Blockchain for Esports: Monetizing a Digital-Native Community


Blockchain technology offers esports organizations a new world of opportunities to grow and engage their core communities.

Every year, over 20 esports teams from across the globe gather to compete in the annual League of Legends World Championship—one of the world’s largest esports competitions.

The tournament brings together a global community, all united by their passion for League of Legends. Fans from all over the globe coalesce inside a stadium to cheer on their esports team and region, and still more watch from the comfort of their homes. In the 2022 League of Legends World Championship, online viewership peaked at 5.1M concurrent viewers. The event was streamed in real-time across a variety of platforms, including Twitch, YouTube, and Riot Games’ LoL Esports website. These broadcasts were re-streamed by a wide range of gaming influencers who provided color and commentary to their individual communities.

These events are the norm across the esports industry. Audiences are large and global, but competition is fierce. Game publishers and independent tournament organizers stream direct broadcasts across regions. Hundreds of streamers gather their individual communities on their channels, capturing a large portion of the audience. At the center are the esports organizations—the teams at the heart of the industry.

These teams represent global brands that have collectively captivated an audience of hundreds of millions, and their names are recognized by gamers around the world. But the key for any sustainable business is to convert brand awareness and their loyal audience into revenue. And currently, this is the biggest challenge that esports organizations face.

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Challenges in Esports Monetization

The esports industry consists of many stakeholders: Game publishers, influencers, players, esports teams, and sponsors all coexist in this multi-hundred-billion-dollar market. And while it might look strikingly similar to the traditional sports industry, there are key differences to the esports industry that result in challenges for monetization strategies.

The State of Esports Monetization

While individual esports teams often have large audiences, they often struggle to find a definitive and sustainable way to monetize their core fanbase. In general, current monetization strategies for esports games can be summarized into three core verticals: esports, apparel, and entertainment.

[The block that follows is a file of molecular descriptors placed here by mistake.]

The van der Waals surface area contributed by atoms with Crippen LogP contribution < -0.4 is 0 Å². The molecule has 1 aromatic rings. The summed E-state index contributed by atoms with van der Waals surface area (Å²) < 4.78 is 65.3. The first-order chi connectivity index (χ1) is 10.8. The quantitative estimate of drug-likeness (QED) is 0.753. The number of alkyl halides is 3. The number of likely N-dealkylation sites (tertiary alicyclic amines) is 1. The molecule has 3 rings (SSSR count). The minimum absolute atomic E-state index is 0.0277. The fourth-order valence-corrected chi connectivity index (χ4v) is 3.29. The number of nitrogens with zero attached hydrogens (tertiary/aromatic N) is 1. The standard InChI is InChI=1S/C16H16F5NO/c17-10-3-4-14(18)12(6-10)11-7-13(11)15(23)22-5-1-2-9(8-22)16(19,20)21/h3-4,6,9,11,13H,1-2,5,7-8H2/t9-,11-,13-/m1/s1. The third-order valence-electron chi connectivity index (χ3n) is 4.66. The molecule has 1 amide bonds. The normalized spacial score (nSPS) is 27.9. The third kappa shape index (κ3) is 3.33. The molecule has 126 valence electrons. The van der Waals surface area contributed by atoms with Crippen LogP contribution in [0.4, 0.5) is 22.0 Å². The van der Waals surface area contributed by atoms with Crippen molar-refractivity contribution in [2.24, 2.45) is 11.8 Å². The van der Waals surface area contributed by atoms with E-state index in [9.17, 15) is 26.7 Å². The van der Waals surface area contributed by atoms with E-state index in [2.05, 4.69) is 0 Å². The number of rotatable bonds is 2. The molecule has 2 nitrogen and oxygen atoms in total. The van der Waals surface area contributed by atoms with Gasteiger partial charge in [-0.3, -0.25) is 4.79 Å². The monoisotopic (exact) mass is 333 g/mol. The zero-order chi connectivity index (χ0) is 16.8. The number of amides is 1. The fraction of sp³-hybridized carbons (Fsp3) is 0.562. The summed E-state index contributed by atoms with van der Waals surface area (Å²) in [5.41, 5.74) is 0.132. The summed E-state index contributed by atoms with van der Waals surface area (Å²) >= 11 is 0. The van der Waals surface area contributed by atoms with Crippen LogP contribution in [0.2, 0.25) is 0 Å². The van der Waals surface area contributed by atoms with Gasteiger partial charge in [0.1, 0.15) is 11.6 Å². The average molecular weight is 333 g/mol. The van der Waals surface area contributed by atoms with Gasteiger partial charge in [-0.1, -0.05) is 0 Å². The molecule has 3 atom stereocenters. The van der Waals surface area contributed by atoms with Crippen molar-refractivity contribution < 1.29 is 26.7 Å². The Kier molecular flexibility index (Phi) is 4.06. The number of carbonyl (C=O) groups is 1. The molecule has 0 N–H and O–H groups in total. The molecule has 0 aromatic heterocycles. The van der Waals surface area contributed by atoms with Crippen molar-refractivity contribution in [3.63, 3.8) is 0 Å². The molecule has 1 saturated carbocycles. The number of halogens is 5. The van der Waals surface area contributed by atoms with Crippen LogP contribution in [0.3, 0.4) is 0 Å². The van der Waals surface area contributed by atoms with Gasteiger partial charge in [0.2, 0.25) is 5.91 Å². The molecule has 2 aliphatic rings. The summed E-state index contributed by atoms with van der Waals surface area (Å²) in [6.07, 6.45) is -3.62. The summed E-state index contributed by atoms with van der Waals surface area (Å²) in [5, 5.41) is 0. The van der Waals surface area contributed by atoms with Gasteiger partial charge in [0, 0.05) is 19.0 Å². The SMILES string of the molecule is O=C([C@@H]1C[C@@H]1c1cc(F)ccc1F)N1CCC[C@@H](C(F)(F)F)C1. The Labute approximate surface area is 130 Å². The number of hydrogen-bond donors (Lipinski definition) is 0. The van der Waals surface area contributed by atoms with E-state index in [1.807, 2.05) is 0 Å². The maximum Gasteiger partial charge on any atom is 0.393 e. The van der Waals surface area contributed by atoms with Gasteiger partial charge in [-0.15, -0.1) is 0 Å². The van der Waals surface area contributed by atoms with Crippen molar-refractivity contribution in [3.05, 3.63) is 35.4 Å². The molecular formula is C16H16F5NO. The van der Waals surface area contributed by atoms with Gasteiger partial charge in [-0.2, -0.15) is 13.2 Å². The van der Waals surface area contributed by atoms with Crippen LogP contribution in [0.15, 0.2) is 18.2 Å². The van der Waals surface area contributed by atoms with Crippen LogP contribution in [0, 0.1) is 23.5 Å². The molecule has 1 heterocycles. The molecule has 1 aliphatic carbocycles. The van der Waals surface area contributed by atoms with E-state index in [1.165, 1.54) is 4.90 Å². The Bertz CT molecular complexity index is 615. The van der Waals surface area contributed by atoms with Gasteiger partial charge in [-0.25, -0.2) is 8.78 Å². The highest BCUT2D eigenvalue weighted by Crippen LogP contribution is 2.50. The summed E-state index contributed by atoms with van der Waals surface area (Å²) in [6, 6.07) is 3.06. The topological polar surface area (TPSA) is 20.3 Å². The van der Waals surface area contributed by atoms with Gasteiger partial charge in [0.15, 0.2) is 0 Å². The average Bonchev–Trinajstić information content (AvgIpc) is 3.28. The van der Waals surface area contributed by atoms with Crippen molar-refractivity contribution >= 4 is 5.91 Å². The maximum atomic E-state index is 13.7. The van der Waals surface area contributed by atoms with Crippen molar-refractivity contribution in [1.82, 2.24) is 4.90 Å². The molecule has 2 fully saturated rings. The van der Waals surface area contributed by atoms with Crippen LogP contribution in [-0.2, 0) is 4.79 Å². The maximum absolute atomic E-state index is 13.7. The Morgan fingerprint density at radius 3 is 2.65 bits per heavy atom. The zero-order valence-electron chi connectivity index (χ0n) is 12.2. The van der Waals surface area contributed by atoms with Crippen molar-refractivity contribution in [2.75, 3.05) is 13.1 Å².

One of the most straightforward elements of esports team monetization is esports tournaments themselves. But like traditional sports, an esports organization being able to dominate the competition to receive tournament cashouts with any semblance of reliability is far from guaranteed.

Esports revenue also encapsulates team-wide brand partnerships, often known as sponsors. Teams across esports will feature these brand partnerships in their content, on their apparel when showing up to tournaments, and in content videos highlighting competitive events. Revenue sharing agreements with game publishers are also a significant source of income, as a thriving esports league can be a key driver for game popularity.


As is the case for traditional sports teams, branded apparel can be a huge revenue driver for esports teams. From jerseys to caps, keyboards to computer accessories, esports teams can often leverage the loyalty and enthusiasm of their fanbase to earn revenue on apparel sales.

Apparel is one of the only direct-to-consumer revenue sources for esports teams, which often rely on sponsorships, tournament winnings, revenue-sharing agreements, and other B2B deals and events that don’t directly deal with the consumer. While apparel isn’t the largest revenue driver for esports teams, a strong apparel line is important for further increasing brand awareness, loyalty, and exposure.


Entertainment revenue refers to esports team partnerships with individual creators and players who have garnered significant viewership in the gaming industry. These creators are not professional gamers in the traditional sense. They don’t play in tournaments and they’re not part of a team that competes against others. Rather, they earn revenue by creating entertaining content and attracting a core community of viewers. Oftentimes, these individual creators will contract with an esports team to raise awareness with new audiences and promote the organization’s brand sponsors.

Revenue generated from the content esports organizations create on social media platforms such as YouTube or Twitch can also be considered entertainment revenue. From team member vlogs to hype videos, every esports team has its own content operations that aim to continuously engage its fanbase and supplement its brand awareness. But this also results in direct revenue from advertisements native to the platform.